Thankfully, thiscontractincludes a no-trade clause, which means both player and club actually may have to (gasp) honor the full deal this time.
Naturally, this is only the beginning. Technically,Delgadowasn’t even a free agent, meaning he wasn’t able to playToronto’s offers against other teams.
The Baltimore Orioles made their first significant move of what promises to be a busy offseason by signing free agent reliever Mike Timlin to a four-year, $16 million contract. His arrival means the Orioles have a proven closer for the first time since allowing Randy Myers to depart via free agency a year ago.
Timlin, 32, is the first important acquisition for new Orioles general manager Frank Wren, but he’s not likely to be the last. Orioles majority owner Peter Angelos on Wednesday discussed a significant make-over of the team, with the acquisition of a starting pitcher, center fielder, second baseman and catcher at the top of the list.
Timlin was the day’s most significant development. The Orioles had made acquiring a new closer a top priority after a season in which youngster Armando Benitez and five other relievers collected saves. “We think he has a chance to be a real dominant closer,” Wren said of Timlin. “He was one of the best in the American League in the second half. Our scouts raved about the way he threw. They felt he really had arrived on the scene. We weren’t the only club that felt that way.”
Benitez had the closer’s role for most of the season. Although his 22 saves are three more than Timlin had for the Seattle Mariners, Benitez never gained the complete confidence of Miller after hitting Tino Martinez with a pitch that started a brawl at Yankee Stadium. Benitez blew four save chances in all, but it was his lack of consistency and maturity that bothered the Orioles. Team officials have discussed a trade that would send Benitez to the New York Mets for catcher Todd Hundley, but they’re holding off on the deal because of concerns about Hundley’s health.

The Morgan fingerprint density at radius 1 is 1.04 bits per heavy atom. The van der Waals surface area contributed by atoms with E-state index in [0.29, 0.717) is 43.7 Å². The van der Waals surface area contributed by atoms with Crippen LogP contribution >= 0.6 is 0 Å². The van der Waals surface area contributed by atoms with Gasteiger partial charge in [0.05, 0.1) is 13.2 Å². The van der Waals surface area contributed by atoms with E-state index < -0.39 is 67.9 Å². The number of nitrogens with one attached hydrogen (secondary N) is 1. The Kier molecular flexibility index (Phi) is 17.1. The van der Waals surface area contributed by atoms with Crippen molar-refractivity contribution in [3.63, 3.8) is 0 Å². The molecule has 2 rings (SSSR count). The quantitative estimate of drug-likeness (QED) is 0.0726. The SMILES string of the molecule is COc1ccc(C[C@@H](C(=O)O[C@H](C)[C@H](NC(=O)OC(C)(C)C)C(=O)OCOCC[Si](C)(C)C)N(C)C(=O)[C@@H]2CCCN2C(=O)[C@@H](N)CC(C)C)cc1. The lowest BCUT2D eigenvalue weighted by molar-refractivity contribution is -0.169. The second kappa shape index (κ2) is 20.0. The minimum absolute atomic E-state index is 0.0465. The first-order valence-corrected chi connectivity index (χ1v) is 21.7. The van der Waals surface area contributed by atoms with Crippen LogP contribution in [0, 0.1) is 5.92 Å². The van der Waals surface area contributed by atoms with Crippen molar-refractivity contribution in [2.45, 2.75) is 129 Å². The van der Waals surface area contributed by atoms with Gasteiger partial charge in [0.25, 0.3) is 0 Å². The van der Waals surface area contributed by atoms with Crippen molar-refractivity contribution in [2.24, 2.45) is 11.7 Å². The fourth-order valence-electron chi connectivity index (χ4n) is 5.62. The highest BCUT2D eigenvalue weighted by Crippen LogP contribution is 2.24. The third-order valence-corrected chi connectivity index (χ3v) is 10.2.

Although Timlin blew five saves, he was tremendous in the second half of the season, converting 18 of 19 chances. He appeared in 70 games and had an ERA of 2.95. Scouts say he has a first-rate arm, and his best pitch is a hard sinker that should make him more effective on the grass of Camden Yards. “I like Baltimore, I know Baltimore can win,” Timlin said. “I asked Alan Mills about the organization and how things are done. He said nothing but positive things. He said it was a great organization and they take care of you.”
Timlin began his big league career by spending 6 ½ seasons with Toronto. His best season was 1996 when he saved 31 games, though he blew seven chances. He was traded to Seattle in 1997 but wasn’t give the closer’s job until this season. Timlin made just over $3 million last season, and the Mariners offered him $12 million over three years. However, they declined to give him a fourth season and all but gave up on signing Timlin yesterday morning when they completed negotiations with Jose Mesa. They informed Timlin that they were reducing their offer, thereby forcing his hand. He had two four-year offers, one from the Orioles and the other from the New York Yankees, who wanted him to be a setup man and occasionally share the closer’s job with Mariano Rivera.
Timlin chose the Orioles after Wren and agent David Sloane agreed on a deal that includes a $1 million signing bonus and base salaries of $2 million in 1999, $4 million in 2000, $4 million in 2001 and $5 million in 2002.